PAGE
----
Ozga proposes that research informed by critical theory must adopt certain principles of research design that explicitly indicates what is being studied, why and how it is being studied. This can be problematic in terms of categorising and interpreting theory, particularly as critical theory has evolved over time. Ozga explains that researchers can overcome these problems by drawing on a range of theories, considering similarities and differences. Thus, researchers must ensure that the way that they are using critical theory is made clear.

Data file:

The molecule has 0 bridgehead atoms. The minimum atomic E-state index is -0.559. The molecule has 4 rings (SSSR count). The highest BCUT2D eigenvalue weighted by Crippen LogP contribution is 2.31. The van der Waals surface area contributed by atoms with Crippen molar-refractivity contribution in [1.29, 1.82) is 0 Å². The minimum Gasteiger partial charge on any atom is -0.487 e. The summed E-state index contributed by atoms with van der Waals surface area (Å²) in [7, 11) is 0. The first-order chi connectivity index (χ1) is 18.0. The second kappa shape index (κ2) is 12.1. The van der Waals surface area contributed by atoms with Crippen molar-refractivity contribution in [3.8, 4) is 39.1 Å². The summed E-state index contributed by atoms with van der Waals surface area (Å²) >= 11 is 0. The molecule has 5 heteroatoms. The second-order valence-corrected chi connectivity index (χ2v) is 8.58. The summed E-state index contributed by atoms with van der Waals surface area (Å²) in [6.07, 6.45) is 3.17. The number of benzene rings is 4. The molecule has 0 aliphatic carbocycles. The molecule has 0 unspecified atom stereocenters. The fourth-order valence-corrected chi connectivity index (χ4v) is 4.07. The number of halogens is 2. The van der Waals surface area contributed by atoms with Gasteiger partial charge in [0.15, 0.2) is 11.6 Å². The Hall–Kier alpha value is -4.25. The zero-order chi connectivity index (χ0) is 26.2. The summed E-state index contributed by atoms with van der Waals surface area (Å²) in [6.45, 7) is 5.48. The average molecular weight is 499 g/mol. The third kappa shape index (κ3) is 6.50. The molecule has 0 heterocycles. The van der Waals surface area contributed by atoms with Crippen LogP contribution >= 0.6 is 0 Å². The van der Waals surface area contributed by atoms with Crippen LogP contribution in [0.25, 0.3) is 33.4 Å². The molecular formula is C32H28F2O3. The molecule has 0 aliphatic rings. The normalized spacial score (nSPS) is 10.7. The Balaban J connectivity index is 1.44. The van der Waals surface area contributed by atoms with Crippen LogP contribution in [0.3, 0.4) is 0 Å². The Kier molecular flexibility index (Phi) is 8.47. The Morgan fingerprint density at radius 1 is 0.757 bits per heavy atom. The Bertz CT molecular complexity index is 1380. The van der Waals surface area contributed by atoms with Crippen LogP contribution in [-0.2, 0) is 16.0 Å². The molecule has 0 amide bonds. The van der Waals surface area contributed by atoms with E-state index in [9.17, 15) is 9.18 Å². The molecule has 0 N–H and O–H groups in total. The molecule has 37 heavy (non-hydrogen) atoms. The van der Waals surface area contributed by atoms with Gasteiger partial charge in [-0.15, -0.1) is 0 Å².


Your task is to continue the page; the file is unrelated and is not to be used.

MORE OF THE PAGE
Tarlau (2014) comments that critical pedagogy aims to critique how education reinforces systems of oppression and offers to educate society to fight against societal inequalities. Tarlau discusses the origin of critical pedagogy through Freire’s early research. Freire inspired the notion of ‘popular education’. This refers to the education of the masses using informal education initiatives. Freire’s research scrutinised the education of literacy to poor labourers in Brazil. Freire was exiled because of this and wrote ‘pedagogy of the oppressed’. This was a challenge to the normative belief that literacy was not for the masses. This was seen as a direct challenge to social order because if the oppressed group were being empowered, then this could threaten those in power. This reiterates the oppressive relationships between the majority and the minority. Tarlau goes on to explain that although Freire inspired the concept of critical pedagogy, more work has been carried out by the likes of Dewey, Giroux and Horton. Hence, like critical theory, critical pedagogy is ever-changing.